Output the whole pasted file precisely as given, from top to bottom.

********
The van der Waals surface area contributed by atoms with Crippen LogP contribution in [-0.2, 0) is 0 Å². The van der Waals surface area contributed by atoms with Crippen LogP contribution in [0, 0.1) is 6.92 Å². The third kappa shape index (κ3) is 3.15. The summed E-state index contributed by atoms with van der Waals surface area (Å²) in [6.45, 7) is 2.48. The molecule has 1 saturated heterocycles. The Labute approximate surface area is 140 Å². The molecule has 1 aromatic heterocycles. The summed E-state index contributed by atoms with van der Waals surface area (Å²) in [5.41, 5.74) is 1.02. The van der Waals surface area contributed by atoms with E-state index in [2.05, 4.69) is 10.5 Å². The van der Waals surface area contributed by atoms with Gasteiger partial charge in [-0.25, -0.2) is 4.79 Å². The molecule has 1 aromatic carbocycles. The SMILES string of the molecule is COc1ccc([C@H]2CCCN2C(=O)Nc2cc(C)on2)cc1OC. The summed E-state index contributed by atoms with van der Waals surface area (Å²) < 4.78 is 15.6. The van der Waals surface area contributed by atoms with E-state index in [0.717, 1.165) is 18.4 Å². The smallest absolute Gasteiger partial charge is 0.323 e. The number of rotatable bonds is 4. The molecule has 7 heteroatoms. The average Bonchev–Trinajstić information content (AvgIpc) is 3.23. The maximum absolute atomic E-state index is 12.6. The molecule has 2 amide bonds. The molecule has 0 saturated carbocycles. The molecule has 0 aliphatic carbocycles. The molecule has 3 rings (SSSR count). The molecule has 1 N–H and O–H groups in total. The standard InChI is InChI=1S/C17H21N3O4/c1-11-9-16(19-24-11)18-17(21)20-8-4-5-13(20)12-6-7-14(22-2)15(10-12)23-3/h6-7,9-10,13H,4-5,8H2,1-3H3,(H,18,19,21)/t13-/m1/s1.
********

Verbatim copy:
The van der Waals surface area contributed by atoms with Crippen LogP contribution in [-0.2, 0) is 0 Å². The van der Waals surface area contributed by atoms with Crippen LogP contribution in [0, 0.1) is 6.92 Å². The third kappa shape index (κ3) is 3.15. The summed E-state index contributed by atoms with van der Waals surface area (Å²) in [6.45, 7) is 2.48. The molecule has 1 saturated heterocycles. The Labute approximate surface area is 140 Å². The molecule has 1 aromatic heterocycles. The summed E-state index contributed by atoms with van der Waals surface area (Å²) in [5.41, 5.74) is 1.02. The van der Waals surface area contributed by atoms with E-state index in [2.05, 4.69) is 10.5 Å². The van der Waals surface area contributed by atoms with Gasteiger partial charge in [-0.25, -0.2) is 4.79 Å². The molecule has 1 aromatic carbocycles. The SMILES string of the molecule is COc1ccc([C@H]2CCCN2C(=O)Nc2cc(C)on2)cc1OC. The summed E-state index contributed by atoms with van der Waals surface area (Å²) < 4.78 is 15.6. The van der Waals surface area contributed by atoms with E-state index in [0.717, 1.165) is 18.4 Å². The smallest absolute Gasteiger partial charge is 0.323 e. The number of rotatable bonds is 4. The molecule has 7 heteroatoms. The average Bonchev–Trinajstić information content (AvgIpc) is 3.23. The maximum absolute atomic E-state index is 12.6. The molecule has 2 amide bonds. The molecule has 0 saturated carbocycles. The molecule has 0 aliphatic carbocycles. The molecule has 3 rings (SSSR count). The molecule has 1 N–H and O–H groups in total. The standard InChI is InChI=1S/C17H21N3O4/c1-11-9-16(19-24-11)18-17(21)20-8-4-5-13(20)12-6-7-14(22-2)15(10-12)23-3/h6-7,9-10,13H,4-5,8H2,1-3H3,(H,18,19,21)/t13-/m1/s1.